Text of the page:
Unreal Tournament, like many games of this type offer a number of interesting weapon options and various helpful items such as armor and in some cases, relics that boot your abilities temporarily.
There are four official add-on packs that add new player models, maps and other little goodies. Modern players will probably also want to seek out some of the unofficial patches that really help the game function on modern hardware. I found that a large number of active servers also support these unofficial patches as well.
Difficulty: Variable– Needless to say, all bets are off when playing against other people. The difficulty in multiplayer mode is directly related to the skill of your opponents. In the single player campaign, you can choose between several skill options. I founds these to be very well done and accurate. The AI that the bots in the game display are really spot on.
Story: The background story is a nice addition to a game that is essentially an e-sport. While a little shallow, it does seem that the lore of the Unreal universe does tend to become clearer with each game in the series. At beginning of each match in the single player mode, you’re also given a little lore snippet of the area and the other contestants in the game. This is a nice touch.
Originality: Technically, Unreal Tournament was the first of the big name “arena” style deathmatch games. It was released a mere few days before the juggernaut Quake III Arena. In terms of design, both games are similar. But Unreal Tournament offers multiple modes of gameplay right out of the box. I’m not sure which of these two titles was actually announced first, but its safe to say that each game is different in its own way, and UT certainly offers a slew of unique features and gameplay elements.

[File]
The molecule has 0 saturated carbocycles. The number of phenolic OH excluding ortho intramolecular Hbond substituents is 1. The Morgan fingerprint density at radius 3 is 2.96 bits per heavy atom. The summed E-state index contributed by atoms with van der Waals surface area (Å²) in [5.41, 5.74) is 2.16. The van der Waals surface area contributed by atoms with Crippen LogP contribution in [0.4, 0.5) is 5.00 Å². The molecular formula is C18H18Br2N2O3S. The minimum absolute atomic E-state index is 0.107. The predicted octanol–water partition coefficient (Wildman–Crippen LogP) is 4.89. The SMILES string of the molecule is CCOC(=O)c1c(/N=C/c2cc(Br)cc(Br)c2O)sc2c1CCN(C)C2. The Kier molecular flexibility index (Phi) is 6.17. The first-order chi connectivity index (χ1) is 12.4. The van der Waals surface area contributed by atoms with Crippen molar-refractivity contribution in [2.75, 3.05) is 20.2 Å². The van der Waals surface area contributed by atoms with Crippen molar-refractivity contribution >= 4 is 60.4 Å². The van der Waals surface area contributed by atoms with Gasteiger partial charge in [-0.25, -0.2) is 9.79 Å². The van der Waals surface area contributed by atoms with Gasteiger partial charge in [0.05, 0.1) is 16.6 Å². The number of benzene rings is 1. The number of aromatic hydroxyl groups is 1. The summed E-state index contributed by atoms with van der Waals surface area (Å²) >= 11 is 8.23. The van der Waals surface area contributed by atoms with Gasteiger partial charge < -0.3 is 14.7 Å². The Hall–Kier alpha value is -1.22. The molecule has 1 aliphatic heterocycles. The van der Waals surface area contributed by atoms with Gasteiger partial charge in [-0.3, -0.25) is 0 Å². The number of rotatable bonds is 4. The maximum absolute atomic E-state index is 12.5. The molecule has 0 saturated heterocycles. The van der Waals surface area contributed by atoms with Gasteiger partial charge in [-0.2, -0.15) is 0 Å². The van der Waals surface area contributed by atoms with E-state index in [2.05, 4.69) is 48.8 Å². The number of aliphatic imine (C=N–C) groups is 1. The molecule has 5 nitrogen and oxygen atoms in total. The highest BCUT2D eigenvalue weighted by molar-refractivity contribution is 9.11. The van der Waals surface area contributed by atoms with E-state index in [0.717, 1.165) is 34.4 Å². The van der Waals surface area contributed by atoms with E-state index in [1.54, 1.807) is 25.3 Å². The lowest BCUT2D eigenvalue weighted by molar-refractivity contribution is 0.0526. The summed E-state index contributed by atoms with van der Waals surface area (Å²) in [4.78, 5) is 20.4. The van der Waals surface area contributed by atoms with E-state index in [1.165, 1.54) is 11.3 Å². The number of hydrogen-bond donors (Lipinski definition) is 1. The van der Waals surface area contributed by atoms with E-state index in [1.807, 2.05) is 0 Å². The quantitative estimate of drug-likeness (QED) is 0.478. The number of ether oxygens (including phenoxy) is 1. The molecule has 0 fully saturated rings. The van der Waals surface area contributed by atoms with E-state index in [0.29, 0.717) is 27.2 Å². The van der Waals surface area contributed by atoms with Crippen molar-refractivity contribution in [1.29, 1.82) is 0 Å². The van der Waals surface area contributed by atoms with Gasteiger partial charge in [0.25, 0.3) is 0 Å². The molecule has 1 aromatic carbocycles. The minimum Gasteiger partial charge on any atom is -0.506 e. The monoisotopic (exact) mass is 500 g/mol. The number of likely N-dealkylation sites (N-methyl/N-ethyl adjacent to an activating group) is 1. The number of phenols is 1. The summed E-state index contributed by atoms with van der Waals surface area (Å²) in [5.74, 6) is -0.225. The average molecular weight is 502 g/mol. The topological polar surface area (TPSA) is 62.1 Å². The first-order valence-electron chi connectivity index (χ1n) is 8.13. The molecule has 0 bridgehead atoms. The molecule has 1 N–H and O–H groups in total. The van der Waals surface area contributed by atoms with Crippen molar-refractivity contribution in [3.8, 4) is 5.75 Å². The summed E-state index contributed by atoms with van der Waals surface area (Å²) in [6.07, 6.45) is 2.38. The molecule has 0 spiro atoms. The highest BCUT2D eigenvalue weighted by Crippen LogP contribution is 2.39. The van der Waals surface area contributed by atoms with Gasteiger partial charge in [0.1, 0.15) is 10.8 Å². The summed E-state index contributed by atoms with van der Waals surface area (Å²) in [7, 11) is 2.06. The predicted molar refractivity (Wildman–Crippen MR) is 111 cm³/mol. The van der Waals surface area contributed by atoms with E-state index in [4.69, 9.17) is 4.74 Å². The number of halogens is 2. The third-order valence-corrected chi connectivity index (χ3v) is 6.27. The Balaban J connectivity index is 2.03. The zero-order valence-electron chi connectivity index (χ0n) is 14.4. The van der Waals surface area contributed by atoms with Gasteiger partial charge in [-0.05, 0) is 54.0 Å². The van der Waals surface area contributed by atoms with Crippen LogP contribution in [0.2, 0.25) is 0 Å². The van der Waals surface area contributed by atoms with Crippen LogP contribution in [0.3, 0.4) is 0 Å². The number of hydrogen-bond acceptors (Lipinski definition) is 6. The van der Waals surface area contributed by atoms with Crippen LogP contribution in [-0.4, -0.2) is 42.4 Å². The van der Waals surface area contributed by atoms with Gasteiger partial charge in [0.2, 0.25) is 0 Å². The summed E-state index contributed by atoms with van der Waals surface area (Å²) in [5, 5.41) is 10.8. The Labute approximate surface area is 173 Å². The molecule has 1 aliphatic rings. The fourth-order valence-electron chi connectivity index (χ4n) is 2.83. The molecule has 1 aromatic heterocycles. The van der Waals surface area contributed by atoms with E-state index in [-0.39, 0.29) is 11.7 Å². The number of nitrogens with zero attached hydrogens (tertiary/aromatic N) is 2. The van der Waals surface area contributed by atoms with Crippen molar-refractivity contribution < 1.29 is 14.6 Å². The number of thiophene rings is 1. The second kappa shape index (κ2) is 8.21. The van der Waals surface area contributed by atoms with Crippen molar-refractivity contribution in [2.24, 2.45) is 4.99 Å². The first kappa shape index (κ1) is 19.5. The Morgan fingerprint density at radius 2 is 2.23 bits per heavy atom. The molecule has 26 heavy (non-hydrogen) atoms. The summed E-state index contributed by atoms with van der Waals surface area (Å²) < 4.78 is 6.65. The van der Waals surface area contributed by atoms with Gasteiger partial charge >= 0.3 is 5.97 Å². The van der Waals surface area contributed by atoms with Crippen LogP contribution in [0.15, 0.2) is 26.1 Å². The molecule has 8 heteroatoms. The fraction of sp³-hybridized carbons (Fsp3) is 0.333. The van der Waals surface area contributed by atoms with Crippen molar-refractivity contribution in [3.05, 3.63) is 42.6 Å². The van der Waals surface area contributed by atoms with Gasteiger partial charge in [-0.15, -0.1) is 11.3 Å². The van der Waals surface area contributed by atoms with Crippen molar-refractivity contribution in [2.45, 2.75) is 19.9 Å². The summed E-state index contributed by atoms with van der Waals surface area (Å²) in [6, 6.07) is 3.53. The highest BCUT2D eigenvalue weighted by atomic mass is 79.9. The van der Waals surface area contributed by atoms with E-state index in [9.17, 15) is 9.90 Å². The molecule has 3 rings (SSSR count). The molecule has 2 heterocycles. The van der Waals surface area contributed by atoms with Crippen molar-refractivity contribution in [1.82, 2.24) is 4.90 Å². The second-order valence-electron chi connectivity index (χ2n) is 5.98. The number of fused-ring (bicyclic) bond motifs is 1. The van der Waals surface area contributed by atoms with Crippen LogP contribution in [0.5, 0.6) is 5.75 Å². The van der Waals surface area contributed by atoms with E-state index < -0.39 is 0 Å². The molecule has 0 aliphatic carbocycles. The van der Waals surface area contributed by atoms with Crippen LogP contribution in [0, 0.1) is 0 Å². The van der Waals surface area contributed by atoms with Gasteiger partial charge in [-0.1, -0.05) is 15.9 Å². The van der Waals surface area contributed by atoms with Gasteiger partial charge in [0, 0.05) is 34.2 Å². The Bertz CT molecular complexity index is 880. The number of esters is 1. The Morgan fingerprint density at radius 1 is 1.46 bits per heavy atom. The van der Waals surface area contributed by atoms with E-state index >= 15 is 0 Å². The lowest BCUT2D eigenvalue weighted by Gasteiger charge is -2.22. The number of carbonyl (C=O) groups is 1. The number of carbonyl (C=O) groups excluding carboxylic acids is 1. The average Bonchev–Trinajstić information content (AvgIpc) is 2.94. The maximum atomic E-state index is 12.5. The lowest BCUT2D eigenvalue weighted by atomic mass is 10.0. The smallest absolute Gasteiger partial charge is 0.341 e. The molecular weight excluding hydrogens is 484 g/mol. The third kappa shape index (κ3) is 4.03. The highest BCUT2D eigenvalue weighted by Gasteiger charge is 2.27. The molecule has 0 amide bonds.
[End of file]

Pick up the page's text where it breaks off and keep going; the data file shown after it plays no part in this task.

Soundtrack: The background music very appropriate and well done. But overall doesn’t stand out in any particular way.
Fun: If you enjoy multiplayer FPS games, you can’t go wrong with UT. Even today, fifteen years or so after its release, there’s still an active community of players. With a variety of gameplay options to choose from, there’s a little something for everyone.
Graphics: Gorgeous. Even by today’s standards. For the best look this game has to offer, I recommend finding an updated openGL addon for the game, and installing the HD textures that are included on the second CD. If you purchased the game on Steam, these can also be found on the web with just a little sniffing around. The screenshots in this review should speak for themselves.
Playcontrol: The default controls are pretty much perfect. The modern standard of WSAD is included out of the box and is implemented flawlessly. Even the mouse-speed (which is customizable) seems to be exactly right.
Overall rating (out of four stars): 4 – I love Unreal tournament. Until this playthrough/review it had been years since I touched it and I was surprised at how well it’s held up. My original intent was to simply play through the single player scenario and write my review, but I was have having so much fun that I spent another day just exploring various servers and checking out all of the random mods out there. This game is an excellent example of a multiplayer PC title.